Project 1: Myosin activity facilitates Vinculin recruitment to focal adhesions through modulation of paxillin phosphorylation Personell: Ana-Maria Pasapera-Limon Focal Adhesions (FA) are mechanosensitive adhesion and signaling complexes that grow in size and change in composition in response to tensile forces in a process known as FA maturation. To better understand tension-mediated FA maturation, we sought to find FA proteins that are recruited to FA in cells in a myosin II-dependent manner, and to examine the mechanism for their myosin II-sensitive FA association. We find that the FA recruitment of both the cytoskeletal adapter protein, vinculin and the focal adhesion tyrosine kinase, FAK, are myosin II and ECM-stiffness dependent. We show that in cells, vinculins association with paxillin is sensitive to myosin II activity, and that either paxillin or its homologue, Hic5 are required for vinculin recruitment to FA. Myosin II activity additionally promotes FAK/Src-mediated phosphorylation of paxillin on tyrosines 31 and 118. We show that phospho-mimic mutations of paxillin at tyrosines 31 and 118 can induce the recruitment of vinculin to adhesions, even in the presence of myosin II inhibitors. These results reveal an important role for paxillin, and its regulation by phosphorylation, in adhesion mechanosensing and maturation via myosin IImediated FAK phosphorylation of paxillin, which generates bindin This work has been presented as posters at the American Society for Cell Biology and the Fronteirs in Cell Migration meetings and was submitted for publication Project 2: PROTEOMIC ANALYSIS OF FOCAL ADHESION MATURATION Proteomic Analysis of Myosin II-mediated Focal Adhesion Maturation Reveals a Role for -Pix in Relaxation-mediated Rac1 Activation J. Kuo, X. Han, J. Yates, C. M. Waterman Focal adhesions (FA) are plasma-membrane associated macromolecular assemblies that serve to physically connect cells to, as well as transduce signals to and from, the surrounding extracellular matrix (ECM). FA play a crucial role in the control of tissue structure and morphogenesis as well as cell motility. It is well established that FA undergo a tension-induced maturation process in which their size increases. Indeed, high cellular tension induced by myosin II activity promotes FA growth and maturation, while reduced cellular tension promotes formation of small, immature FA.. The protein compositional changes that accompany maturation of FA are thought to be critical to modulating signals transduced from the ECM that regulate cell growth and differentiation. To determine how FA protein composition changes during FA maturation, we developed a systematic method to isolate FA from human fibroblasts in native morphology, identify their protein composition by Mud-pit LC-MS proteomics, and validate the presence of specific proteins in FA by a series of stringent criteria.. We performed this method to determine how FA-associated proteins respond to myosin II activity to form FA structure by comparing the proteomimic profile of FA in the presence and absence of the myosin II inhibitor blebbistatin. The results indicate that myosin II activity promotes increased recruitment of a diversity of proteins in FA. Although myosin II inhibition induces loss of many proteins from FA, a small subset of proteins actually increased in immature FA of blebbistatin-treated cells. Indeed, we found increased recruitment of -PIX, a Rac1 GEF, to FA in blebbistatin-treated cells. We thus suought to determine the role of bPix in Rac1 activation, lamellipodial protrusion, and rapid FA turnover of immature adhesions that is induced by myosin II inhibition. We found that overexpression of -PIX increased the population of immature FA. In addition, when endogenous -PIX was knocked-down, Rac activity induced by blebbistatin treatment was blocked, and the duration of FA maturation became shorter. These findings suggest that the -PIX in FA is inhibited by myosin II activity, and serves as a negative regulator of FA maturation to modulate myosin II-driven FA maturation process. This work was performed in collaboration with John Yates and Xuemei Han (Scripps) and was presented at meetings of the American Society for Cell Biology, Gordon conference on Signalling from Adhesion Receptors, and Frontiers in Cell Migration meeting. It is ongoing. Project 3: Analysis of traction stress variation across single focal adhesions. Sergey V. Plotnikov, Benedikt Sabass, Ulrich S. Schwarz, Clare M. Waterman The ability of eukaryotic cells to generate force and to sense the mechanical properties of the extracellular matrix (ECM) underlies many biological processes, such as cell migration, proliferation and differentiation. This is achieved in part by integrin-mediated focal adhesions (FA), protein assemblies that couple contractile actomyosin bundles to the plasma membrane and transmit force generated by the cytoskeleton to the ECM. It has been demonstrated recently that protein composition and/or post-translational modification state can vary across an individual FA. However, whether this translates to variation in physiological properties and/or function for sub-FA domains is not known. We used dynamic high-resolution traction force microscopy (Sabass et al., 2008) in migrating fibroblasts to analyze the distribution of traction stresses on the ECM along single FA and to correlate it with the organization of specific proteins within FA. We identified two distinctive patterns of traction stress in single FA at protruding cells edges: For the majority of FAs, the region of maximum stress was located at the geometrical center of the FA and colocalized with maximal paxillin-eGFP intensity. For a subset of FA the traction peak was skewed significantly toward their distal edges (cell periphery). Translocation of the traction force maximum from the FA center towards its distal edge occurred abruptly and did not depend on the functional state (growing, stationary, sliding or disassembling) of FA. We then tested the hypothesis that variation in force transmission across a FA is directly coupled to differences in biochemical composition across an individual FA. We found that expression of paxillin mutants that perturb the gradient of paxillin phosphorylation across FA significantly reduced the traction and constrained the traction distribution to the center of FA. However, the latter effect could be rescued by decreasing myosin contractility. These results suggest that the magnitude of traction stress is modulated by local changes in phosphorylation state of paxillin while traction oscillation along the FA is purely a stochastic process mediated by balance between cellular contraction and ECM stiffness. This work was performed in colabboration with Benedikt Sabass and Ulrich Schwartz (university of Heidelberg) at the Marine Biological Laboratory in Woods HOle MA. It was presaented at the American Society for Cell Biology, Gordon conference on Signalling from Adhesion Receptors, and Frontiers in Cell Migration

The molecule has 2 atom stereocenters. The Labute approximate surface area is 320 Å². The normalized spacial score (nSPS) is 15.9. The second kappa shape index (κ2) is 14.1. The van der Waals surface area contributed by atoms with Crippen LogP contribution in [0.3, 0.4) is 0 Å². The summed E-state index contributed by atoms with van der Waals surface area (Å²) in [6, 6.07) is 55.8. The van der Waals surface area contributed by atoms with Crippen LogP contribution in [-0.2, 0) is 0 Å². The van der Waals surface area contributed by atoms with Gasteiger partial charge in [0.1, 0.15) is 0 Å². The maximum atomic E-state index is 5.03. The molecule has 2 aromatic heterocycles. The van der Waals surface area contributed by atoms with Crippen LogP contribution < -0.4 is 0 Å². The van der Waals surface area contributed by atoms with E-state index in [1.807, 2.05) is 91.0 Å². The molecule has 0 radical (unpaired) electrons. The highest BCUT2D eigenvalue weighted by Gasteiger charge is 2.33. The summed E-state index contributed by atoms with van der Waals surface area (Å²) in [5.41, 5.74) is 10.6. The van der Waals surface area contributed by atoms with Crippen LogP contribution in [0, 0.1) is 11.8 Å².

Project Start